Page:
Scientists at Northwestern Medicine have discovered two successful therapies that slowed the progression of pediatric leukemia in mice, according to three studies published in the last two years in the journal Cell and the final article published on December 20. Genes and Development.
When a key protein responsible for leukemia, MLL, is stabilized, it slows the progression of leukemia, the latest study found. The next step will be to combine the treatments of the last two years of research into a pediatric leukemia "super-drug" for testing in humans in a clinical trial.
The survival rate is only 30% for children diagnosed with MLL translocation leukemia, a cancer that affects blood and bone marrow. Patients with leukemia have a very low percentage of red blood cells, making them anemic, and have about 80 times more white blood cells than people without cancer.
"These white blood cells infiltrate many of the tissues and organs of affected individuals and is a leading cause of death in patients with leukemia," said senior author Ali Shilatifard, professor of biochemistry and molecular genetics and pediatrics, Robert Francis Furchgott. biochemistry and molecular genetics and director of Simpson's North American Querrey Center for Epigenetics. "This is a monstrous cancer that we have been dealing with for many years with children."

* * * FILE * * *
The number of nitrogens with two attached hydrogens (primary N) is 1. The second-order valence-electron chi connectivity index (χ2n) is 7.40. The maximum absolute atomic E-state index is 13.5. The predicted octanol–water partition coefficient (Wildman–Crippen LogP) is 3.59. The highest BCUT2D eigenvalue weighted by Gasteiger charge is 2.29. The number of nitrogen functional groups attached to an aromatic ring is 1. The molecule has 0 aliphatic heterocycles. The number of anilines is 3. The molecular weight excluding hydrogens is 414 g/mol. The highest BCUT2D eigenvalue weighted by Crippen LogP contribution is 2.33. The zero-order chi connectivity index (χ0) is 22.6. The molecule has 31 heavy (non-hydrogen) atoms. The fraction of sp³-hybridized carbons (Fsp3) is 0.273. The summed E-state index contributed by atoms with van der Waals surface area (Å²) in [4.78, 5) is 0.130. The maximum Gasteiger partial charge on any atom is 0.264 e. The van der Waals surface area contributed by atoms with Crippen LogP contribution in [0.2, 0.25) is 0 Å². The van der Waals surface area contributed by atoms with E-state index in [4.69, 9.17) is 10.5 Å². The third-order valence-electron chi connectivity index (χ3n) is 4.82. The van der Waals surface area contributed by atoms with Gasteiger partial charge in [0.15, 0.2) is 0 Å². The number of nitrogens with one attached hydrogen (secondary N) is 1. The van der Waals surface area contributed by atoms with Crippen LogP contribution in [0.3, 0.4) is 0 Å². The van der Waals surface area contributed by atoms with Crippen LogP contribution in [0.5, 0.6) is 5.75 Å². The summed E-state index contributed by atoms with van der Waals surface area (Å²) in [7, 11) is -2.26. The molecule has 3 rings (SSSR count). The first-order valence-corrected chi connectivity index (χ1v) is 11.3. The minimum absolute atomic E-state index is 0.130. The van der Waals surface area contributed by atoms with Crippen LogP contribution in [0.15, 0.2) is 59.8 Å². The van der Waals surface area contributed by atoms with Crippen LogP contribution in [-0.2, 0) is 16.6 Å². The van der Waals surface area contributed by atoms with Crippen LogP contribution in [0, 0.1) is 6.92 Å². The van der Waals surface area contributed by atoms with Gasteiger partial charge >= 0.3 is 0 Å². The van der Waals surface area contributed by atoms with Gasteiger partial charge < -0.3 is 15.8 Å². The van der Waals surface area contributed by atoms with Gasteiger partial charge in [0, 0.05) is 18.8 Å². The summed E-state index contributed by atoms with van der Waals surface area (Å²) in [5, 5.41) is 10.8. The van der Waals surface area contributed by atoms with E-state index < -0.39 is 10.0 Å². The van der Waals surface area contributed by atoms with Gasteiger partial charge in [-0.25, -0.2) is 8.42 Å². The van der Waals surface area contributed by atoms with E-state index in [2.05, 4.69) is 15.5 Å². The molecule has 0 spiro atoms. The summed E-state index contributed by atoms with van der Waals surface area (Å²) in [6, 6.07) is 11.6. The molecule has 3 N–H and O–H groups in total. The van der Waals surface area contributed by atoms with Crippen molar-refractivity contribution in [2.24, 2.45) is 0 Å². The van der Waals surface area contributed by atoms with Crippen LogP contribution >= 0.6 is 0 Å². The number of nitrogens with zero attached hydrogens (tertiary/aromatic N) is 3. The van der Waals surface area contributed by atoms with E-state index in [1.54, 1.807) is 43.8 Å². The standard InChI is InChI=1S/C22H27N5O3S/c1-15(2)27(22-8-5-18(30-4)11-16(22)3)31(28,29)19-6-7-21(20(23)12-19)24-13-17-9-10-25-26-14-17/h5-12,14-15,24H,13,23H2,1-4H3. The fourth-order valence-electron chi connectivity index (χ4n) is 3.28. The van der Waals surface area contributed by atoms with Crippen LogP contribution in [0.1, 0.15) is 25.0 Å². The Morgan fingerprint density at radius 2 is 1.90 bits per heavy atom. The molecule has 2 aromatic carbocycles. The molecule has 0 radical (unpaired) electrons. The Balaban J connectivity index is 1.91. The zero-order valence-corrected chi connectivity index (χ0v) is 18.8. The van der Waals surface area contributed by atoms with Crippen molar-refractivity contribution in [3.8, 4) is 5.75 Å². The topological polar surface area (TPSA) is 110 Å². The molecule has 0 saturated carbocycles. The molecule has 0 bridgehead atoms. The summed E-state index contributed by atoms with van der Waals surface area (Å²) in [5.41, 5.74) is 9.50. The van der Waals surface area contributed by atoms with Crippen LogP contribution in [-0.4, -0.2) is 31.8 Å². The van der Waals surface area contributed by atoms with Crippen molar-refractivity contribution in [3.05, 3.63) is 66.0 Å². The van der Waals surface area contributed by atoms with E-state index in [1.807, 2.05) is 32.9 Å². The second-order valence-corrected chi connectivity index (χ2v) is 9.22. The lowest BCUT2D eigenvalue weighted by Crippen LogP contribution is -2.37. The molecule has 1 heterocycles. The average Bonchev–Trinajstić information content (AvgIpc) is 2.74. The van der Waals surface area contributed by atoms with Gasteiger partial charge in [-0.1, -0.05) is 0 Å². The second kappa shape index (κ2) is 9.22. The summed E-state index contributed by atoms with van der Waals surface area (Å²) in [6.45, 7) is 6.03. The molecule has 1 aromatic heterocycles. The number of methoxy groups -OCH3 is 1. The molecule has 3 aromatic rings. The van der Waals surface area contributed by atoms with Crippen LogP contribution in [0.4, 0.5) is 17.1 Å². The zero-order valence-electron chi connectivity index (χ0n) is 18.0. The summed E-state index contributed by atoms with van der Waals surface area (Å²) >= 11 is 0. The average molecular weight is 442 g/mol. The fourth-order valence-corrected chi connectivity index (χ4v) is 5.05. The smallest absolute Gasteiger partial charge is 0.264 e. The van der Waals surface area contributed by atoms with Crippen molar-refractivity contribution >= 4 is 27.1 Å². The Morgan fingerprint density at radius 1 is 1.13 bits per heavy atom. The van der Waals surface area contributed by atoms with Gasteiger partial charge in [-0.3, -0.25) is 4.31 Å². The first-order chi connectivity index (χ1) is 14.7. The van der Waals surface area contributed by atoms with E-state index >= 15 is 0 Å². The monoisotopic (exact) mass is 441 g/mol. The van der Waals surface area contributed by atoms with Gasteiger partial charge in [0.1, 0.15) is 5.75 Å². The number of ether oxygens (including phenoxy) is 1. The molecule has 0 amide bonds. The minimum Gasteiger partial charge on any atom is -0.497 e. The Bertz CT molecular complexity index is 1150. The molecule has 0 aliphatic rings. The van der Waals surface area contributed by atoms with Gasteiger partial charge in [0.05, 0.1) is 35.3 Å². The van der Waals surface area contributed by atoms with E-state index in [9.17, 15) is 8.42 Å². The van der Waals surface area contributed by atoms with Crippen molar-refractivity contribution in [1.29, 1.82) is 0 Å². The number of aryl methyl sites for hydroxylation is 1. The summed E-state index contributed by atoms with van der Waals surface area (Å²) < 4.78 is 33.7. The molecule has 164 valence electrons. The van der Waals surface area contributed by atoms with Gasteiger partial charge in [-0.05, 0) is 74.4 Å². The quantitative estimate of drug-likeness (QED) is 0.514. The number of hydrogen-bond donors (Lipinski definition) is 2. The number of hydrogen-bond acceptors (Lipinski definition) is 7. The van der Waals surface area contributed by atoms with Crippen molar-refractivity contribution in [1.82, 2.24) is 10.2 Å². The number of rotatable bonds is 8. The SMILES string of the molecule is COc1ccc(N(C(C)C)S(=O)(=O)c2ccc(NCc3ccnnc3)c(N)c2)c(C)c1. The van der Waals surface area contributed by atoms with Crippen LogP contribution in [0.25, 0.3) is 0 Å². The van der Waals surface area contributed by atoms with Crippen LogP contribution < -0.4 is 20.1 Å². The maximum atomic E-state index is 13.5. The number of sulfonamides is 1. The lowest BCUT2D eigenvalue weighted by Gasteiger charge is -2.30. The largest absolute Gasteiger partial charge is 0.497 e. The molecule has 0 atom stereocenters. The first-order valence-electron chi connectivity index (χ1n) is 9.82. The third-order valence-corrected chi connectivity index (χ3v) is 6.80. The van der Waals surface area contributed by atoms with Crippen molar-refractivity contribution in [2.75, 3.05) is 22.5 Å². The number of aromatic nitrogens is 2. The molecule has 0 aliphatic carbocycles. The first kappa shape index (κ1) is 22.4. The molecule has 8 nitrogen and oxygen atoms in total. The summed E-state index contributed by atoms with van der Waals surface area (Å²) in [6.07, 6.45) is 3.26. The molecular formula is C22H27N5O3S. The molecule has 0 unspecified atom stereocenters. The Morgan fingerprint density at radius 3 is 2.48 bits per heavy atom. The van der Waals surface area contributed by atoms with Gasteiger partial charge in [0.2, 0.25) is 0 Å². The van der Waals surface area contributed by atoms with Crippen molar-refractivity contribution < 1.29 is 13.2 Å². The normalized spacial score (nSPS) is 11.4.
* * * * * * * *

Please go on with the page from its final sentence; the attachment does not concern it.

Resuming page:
There are several types of leukemia. This research focused on the two most common in adolescent infants: acute myeloid leukemia (AML) and acute lymphocytic leukemia (ALL).
In the last 25 years, the Shilatifard laboratory has been studying the molecular function of MLL within its complex known as COMPASS (Complex Associated Proteins1). More recently, COMPASS components have been shown to be one of the most frequently identified mutations in cancer. The next step in this work will be to get the drug into a clinical testing environment, which Shilatifard said he hopes will happen in the next three to five years.
"I've been working on this translocation for over two decades, and we're finally at the point where, within five to ten years, we can get a drug in children that can be effective," Shilatifard said. "If we can raise the survival rate to 85%, that's a great achievement."
Earlier work from the Shilatifard laboratory published at Cell in 2018 identified compounds that could slow cancer growth by disrupting a gene transcription process known as the "Super Stretch Complex" (SEC). It was the first compound in his class to do this.
This MLL stabilization process discovered in the most recent article could potentially work on cancers with solid tumors, such as breast or prostate cancer, said lead author Zibo Zhao, a postdoctoral researcher at the Shilatifard laboratory.
"This opens a new therapeutic approach not only for leukemia, which is so important for many children who are diagnosed with this terrible cancer but also for other cancers that plague the population," Zhao said.
"The publication of these four articles and the possibility of a future human clinical trial could not have happened had it not been for interdisciplinary collaboration at Northwestern," Shilatifard said.